Northwest Nebraska is full of surprises
Travels with Deb
This summer, the road trip is being rediscovered by many travelers during what has become the new “normal.” They’re taking off in cars, campers, RVs and motorcycles, seeking opportunities to explore our country’s natural playgrounds.
Some are opting for the road less traveled in order to avoid potentially crowded areas. The upside to this plan is the potential of finding hidden gems along the way.
Take Northwest Nebraska, for example. Definitely not on my bucket list. But, the region was incorporated in the route I chose in order to reach my intended destination, the Dakotas. I expected a boring and dull ride through this section of the state, but instead encountered fascinating historical sites and geological wonders, as well as one very quirky roadside attraction.
My curiosity ended up taking me on a few detours, primarily to explore important landmarks for pioneers making their way out west during the mid-1800s. Tens of thousands of people traveled through this area, attracted to the forgiving terrain along the Platte River. The Oregon, California and Mormon Trails, and the Pony Express all used this passageway, making the route the “Main Street of America.”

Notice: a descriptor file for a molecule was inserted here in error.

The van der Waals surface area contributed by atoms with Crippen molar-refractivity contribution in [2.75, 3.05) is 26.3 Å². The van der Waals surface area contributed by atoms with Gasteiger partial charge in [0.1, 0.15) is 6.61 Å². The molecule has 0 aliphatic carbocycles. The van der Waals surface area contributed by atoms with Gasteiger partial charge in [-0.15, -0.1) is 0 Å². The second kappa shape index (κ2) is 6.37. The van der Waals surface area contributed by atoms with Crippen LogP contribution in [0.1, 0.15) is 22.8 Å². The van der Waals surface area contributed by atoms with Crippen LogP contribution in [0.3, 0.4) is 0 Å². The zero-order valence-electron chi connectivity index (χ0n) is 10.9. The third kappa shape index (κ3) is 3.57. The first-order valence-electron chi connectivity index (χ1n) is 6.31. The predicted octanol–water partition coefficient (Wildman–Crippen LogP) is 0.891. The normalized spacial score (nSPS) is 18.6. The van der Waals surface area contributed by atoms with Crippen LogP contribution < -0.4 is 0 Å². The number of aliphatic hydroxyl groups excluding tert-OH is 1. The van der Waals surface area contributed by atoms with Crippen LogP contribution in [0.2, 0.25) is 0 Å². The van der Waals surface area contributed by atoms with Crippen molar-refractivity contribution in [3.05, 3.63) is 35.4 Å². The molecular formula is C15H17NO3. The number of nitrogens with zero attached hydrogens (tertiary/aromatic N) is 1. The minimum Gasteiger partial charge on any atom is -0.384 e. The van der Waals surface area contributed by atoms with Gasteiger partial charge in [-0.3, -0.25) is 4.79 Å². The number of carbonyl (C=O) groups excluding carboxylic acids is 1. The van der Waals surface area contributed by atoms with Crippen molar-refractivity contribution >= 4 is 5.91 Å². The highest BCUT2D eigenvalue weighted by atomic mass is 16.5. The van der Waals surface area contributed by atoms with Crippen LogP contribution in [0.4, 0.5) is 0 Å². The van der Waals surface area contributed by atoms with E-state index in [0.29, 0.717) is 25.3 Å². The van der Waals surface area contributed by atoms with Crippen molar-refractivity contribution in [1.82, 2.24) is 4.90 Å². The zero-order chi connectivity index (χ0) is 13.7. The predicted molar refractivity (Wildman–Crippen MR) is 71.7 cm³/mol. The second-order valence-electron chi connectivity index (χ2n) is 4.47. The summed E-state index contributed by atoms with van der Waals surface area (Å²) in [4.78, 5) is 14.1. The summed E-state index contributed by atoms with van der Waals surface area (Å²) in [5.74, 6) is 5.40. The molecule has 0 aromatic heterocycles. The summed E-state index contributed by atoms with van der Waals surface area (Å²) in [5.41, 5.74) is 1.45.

Chimney Rock, located near Bayard, Nebraska, served as a point of reference and beacon of encouragement for the pioneers. It indicated the end of the plains and the beginning of the Rockies. With a peak that at one time measured 4,226 feet above sea level, it was the most recognized landmark on the Oregon Trail and impossible to miss. One pioneer aptly described this sentry of the plains as “Towering to the Heavens.” Fur trappers called it “The Chimney,” while others referred to it as, “Nose Mountain” or “The Smokestack.”
In 1956, Chimney Rock was designated a National Historic Site. And in 2006, it was depicted on the Nebraska State Quarter. The unique formation has come to symbolize the largest voluntary migration in the history of our country.
Another landmark along the Oregon Trail is Scotts Bluff, located near the town of Gering. Rising 800 feet above the North Platte River, this National Monument is named for fur trapper Hiram Scott, who died there in 1828. Different versions to the story of his death exist, but the prevailing tale says he was abandoned by his comrades, perhaps because he was seriously injured or ill. His bones were supposedly found near the North Platte River, though the exact site has never been located. Today, a plaque dedicated to his memory has been instilled along the North Overlook Trail on the summit of the bluff that bears his name.
The bluff was a prominent focal point for Native Americans before it became a trail marker for the emigrants who traveled westward, as well as for riders of the Pony Express. The pioneers knew for sure they had made it to western lands when they saw Scotts Bluff. The fortress-like formation gave them hope, as they knew that at least a third of the trail lay behind them.